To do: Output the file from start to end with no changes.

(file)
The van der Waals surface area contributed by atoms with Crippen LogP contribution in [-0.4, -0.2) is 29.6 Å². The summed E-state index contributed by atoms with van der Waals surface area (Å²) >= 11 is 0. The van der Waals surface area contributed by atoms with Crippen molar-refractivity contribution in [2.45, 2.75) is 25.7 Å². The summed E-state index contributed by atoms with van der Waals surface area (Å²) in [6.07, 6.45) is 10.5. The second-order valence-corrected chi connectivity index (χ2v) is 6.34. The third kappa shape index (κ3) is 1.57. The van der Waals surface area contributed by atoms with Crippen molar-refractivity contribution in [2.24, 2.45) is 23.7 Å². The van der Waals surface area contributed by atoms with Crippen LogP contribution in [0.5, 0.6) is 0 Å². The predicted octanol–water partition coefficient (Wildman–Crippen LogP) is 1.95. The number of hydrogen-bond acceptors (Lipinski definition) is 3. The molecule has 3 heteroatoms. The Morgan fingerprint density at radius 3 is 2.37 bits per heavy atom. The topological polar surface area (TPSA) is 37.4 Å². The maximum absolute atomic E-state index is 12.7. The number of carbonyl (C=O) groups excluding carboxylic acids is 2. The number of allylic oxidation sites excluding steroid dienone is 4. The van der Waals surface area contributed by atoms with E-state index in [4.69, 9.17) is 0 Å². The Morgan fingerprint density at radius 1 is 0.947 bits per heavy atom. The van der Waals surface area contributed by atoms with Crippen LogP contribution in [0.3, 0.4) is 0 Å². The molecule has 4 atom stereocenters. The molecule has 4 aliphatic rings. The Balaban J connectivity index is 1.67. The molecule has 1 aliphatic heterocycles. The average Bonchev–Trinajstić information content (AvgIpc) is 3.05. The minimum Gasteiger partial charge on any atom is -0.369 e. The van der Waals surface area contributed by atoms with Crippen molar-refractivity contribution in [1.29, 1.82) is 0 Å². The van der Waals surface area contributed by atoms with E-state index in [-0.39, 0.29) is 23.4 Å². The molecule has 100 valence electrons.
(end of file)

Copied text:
The van der Waals surface area contributed by atoms with Crippen LogP contribution in [-0.4, -0.2) is 29.6 Å². The summed E-state index contributed by atoms with van der Waals surface area (Å²) >= 11 is 0. The van der Waals surface area contributed by atoms with Crippen molar-refractivity contribution in [2.45, 2.75) is 25.7 Å². The summed E-state index contributed by atoms with van der Waals surface area (Å²) in [6.07, 6.45) is 10.5. The second-order valence-corrected chi connectivity index (χ2v) is 6.34. The third kappa shape index (κ3) is 1.57. The van der Waals surface area contributed by atoms with Crippen molar-refractivity contribution in [2.24, 2.45) is 23.7 Å². The van der Waals surface area contributed by atoms with Crippen LogP contribution in [0.5, 0.6) is 0 Å². The predicted octanol–water partition coefficient (Wildman–Crippen LogP) is 1.95. The number of hydrogen-bond acceptors (Lipinski definition) is 3. The molecule has 3 heteroatoms. The Morgan fingerprint density at radius 3 is 2.37 bits per heavy atom. The topological polar surface area (TPSA) is 37.4 Å². The maximum absolute atomic E-state index is 12.7. The number of carbonyl (C=O) groups excluding carboxylic acids is 2. The number of allylic oxidation sites excluding steroid dienone is 4. The van der Waals surface area contributed by atoms with E-state index in [4.69, 9.17) is 0 Å². The Morgan fingerprint density at radius 1 is 0.947 bits per heavy atom. The van der Waals surface area contributed by atoms with Crippen LogP contribution in [0.3, 0.4) is 0 Å². The molecule has 4 atom stereocenters. The molecule has 4 aliphatic rings. The Balaban J connectivity index is 1.67. The molecule has 1 aliphatic heterocycles. The average Bonchev–Trinajstić information content (AvgIpc) is 3.05. The minimum Gasteiger partial charge on any atom is -0.369 e. The van der Waals surface area contributed by atoms with Crippen molar-refractivity contribution in [1.29, 1.82) is 0 Å². The van der Waals surface area contributed by atoms with E-state index in [-0.39, 0.29) is 23.4 Å². The molecule has 100 valence electrons.